As farmers we are asked to produce healthy, nutritious food, while being a leading player in the battle to slow/halt/reverse environmental damage. Often working alone, running a family business with the weight of history on your shoulders as well as feeling responsible for the future of generations to come. And on top of that, farmers are facing some of the biggest policy changes to the sector in decades. It is easy to feel, as a farmer, that you are standing at the bottom of a looming, vertical mountain with very little support to get you to the summit.
This is why events such as the Norfolk Farming Conference are so very important in the agricultural calendar. An opportunity to listen to some of the leading minds in food and farming while also connecting with people who are facing the same challenges you are facing.
This year’s Norfolk Farming Conference takes place on Tuesday 6 February at the Norfolk Show ground and it promises to be a day packed full of ideas, discussion and innovation.
The Conference will focus on three key themes: how farmers can impact the environment in a positive way; how farmers can use data effectively; and why the health of the nation is in the hands of farmers.
With so much being asked of the farming community by politicians, environment groups and the general public, it is tempting to stick our heads in the sand and just do what has always been done in the past. The 16 speakers who will be taking to the stage at the Conference are united in their ambition to show that there can be a brighter future for farming, both in terms of environmental reparation and food production.
As one of the speakers, Craig Livingstone of Lockerby Estate and Preston Farms put it: ‘We want to make decisions today that we won’t look back on in 50 years and regret.’
Conference chair Dr Belinda Clarke will open the day’s events and the welcome address will be given by Rt Hon Mark Spencer, the Minister for Farming.
Taking care of the environment
The morning session is devoted to examining the environmental impact of farming and how innovation is changing the narrative to a far more positive future. Professor Jules Pretty (professor of Environment and Society, University of Essex), Craig Livingstone (Director of farming and Estates and Lockerby Estate and Preston Farms), Philip de Jong (Dutch Agricultural Attache) and Dr Lydia Smith (Director of NIAB) will all address the conference to expand upon their own ideas on land use and how farming can be done for the good of the environment as well as food production.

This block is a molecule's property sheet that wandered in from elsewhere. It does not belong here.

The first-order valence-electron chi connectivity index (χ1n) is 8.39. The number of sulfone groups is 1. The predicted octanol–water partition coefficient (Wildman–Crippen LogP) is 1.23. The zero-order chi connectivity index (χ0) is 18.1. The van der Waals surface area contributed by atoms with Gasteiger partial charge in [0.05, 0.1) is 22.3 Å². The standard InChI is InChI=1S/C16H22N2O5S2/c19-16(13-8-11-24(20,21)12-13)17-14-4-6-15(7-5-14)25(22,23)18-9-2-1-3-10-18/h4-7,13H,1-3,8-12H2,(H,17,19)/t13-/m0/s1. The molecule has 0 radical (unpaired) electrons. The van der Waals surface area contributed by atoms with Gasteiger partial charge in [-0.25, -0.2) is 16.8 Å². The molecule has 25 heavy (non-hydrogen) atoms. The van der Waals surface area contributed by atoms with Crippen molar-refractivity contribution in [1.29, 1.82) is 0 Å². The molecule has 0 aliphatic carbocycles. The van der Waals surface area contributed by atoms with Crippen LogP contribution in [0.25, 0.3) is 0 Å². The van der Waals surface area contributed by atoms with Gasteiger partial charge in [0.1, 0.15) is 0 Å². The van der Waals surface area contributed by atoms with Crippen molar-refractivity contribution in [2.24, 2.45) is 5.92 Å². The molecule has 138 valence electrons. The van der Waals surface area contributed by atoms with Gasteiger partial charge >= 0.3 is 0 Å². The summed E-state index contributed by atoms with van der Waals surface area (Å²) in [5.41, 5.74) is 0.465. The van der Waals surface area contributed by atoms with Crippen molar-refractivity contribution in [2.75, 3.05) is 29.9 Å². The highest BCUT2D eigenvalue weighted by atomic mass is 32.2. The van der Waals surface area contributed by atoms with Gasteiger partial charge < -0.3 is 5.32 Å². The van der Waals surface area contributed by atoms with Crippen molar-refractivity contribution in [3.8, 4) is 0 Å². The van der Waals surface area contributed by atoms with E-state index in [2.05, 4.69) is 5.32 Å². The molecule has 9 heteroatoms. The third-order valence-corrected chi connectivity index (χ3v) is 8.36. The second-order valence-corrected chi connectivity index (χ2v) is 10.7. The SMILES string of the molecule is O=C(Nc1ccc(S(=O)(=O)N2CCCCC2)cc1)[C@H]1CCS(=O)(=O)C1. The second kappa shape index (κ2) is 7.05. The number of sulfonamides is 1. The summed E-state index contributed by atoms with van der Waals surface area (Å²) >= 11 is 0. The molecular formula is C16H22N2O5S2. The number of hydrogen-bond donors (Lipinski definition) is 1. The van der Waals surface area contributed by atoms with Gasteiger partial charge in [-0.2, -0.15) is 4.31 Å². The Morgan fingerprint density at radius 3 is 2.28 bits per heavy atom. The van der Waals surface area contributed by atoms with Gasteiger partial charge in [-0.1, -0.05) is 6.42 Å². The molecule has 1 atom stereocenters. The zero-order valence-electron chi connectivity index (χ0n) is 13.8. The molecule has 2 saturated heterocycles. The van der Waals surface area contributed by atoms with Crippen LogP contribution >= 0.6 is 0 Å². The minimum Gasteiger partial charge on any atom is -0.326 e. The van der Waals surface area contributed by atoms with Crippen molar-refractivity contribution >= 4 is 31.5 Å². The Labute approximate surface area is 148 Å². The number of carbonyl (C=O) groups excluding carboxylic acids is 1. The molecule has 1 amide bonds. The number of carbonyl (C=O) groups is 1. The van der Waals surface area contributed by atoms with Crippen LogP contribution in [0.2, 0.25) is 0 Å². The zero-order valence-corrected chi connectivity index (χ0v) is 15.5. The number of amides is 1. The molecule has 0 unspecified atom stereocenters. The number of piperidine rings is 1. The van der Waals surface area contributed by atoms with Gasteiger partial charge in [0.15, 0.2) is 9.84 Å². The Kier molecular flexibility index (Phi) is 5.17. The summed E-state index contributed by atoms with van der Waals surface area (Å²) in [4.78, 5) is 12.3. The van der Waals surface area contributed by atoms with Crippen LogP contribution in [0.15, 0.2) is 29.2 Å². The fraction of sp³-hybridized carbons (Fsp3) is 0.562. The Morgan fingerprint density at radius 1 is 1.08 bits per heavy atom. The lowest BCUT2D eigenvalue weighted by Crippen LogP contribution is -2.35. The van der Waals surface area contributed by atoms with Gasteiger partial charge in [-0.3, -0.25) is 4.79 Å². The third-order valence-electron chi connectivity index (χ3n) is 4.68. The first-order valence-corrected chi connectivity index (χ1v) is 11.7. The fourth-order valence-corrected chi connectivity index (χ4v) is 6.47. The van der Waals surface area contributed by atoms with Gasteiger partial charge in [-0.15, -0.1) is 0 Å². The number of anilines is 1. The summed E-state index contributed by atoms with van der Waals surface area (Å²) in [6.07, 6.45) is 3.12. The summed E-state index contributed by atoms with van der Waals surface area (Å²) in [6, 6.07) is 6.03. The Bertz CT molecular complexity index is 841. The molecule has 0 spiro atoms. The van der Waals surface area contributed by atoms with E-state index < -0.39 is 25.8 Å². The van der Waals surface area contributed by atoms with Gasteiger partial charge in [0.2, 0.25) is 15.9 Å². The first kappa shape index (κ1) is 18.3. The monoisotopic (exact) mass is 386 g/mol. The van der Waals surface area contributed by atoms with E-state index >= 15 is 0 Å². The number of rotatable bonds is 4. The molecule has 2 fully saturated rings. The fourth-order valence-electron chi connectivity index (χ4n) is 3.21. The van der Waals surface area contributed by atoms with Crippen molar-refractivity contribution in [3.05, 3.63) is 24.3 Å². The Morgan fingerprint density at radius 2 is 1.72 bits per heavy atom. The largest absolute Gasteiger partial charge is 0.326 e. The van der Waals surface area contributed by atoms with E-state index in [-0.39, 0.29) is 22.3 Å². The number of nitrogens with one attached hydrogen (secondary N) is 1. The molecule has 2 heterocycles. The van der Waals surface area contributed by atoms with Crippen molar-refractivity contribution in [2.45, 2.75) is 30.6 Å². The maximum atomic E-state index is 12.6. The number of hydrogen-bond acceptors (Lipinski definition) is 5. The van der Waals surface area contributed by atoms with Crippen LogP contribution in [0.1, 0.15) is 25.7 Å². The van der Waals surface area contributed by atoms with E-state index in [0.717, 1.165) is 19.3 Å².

Fast becoming an iconic figure in the world of farming, former Groove Amada frontman Andy Cato and founder of WildFarmed will be on hand to explain his vision – based on his own farming experiences – of a world in which soil health and food production go hand in hand.
Data: the key to success?
Rainfall, soil samples, nitrogen levels, estrus detection – the list of data available to us on a daily basis seems infinite – and overwhelming. The second set of speakers will look at data and how it can be used to greatest effect within farming. Dr Tina Barsby (Chair British Farm Data Council), Lee Leachman (CEO Leachman Cattle, Colorado) and David Flanders (CEO Agrimetrics) will be on stage to talk about using data to enhance sustainability. This is a must for all those who are bewildered by the sheer volume of data that is available to us and fret about what information we should prioritise.
Dominic Swan of Catalyst Farming will later present a case study of how data is used to help the farms within Catalyst Farming work together collaboratively.
With the average age of farmers in the UK in the mid to late 50s, it will be refreshing to listen to the discussion between the RNAA Norfolk Scholars. Chaired by journalist and academic Jez Fredenburgh, the session is titled Norfolk Voices for Norfolk Futures.
Feeding the nation
In the afternoon, attention turns to the importance of farming to the health of the population.
Sophie Throup (Head of Agriculture, Fisheries and Sustainable Sourcing, Wm Morrison), Josiah Meldrum (Founder Hodemedod) and professor Martin Warren (Head of Food Innovation Health Programme, Quadram Institute Bioscience) join forces to discuss the importance of farming in the dietary health of the nation. In a time when all the discussion is around the price of food, this is an opportunity to change the narrative and look at the health and nutritional benefits of food that is grown to high standards.
The closing address, from the founder of the UK Sustainable Food Trust and organic dairy farmer Patrick Holden, promises to be an upbeat look at the future of farming.
Tickets are still available for this blue riband event in the Norfolk Farming calendar. Click here for details.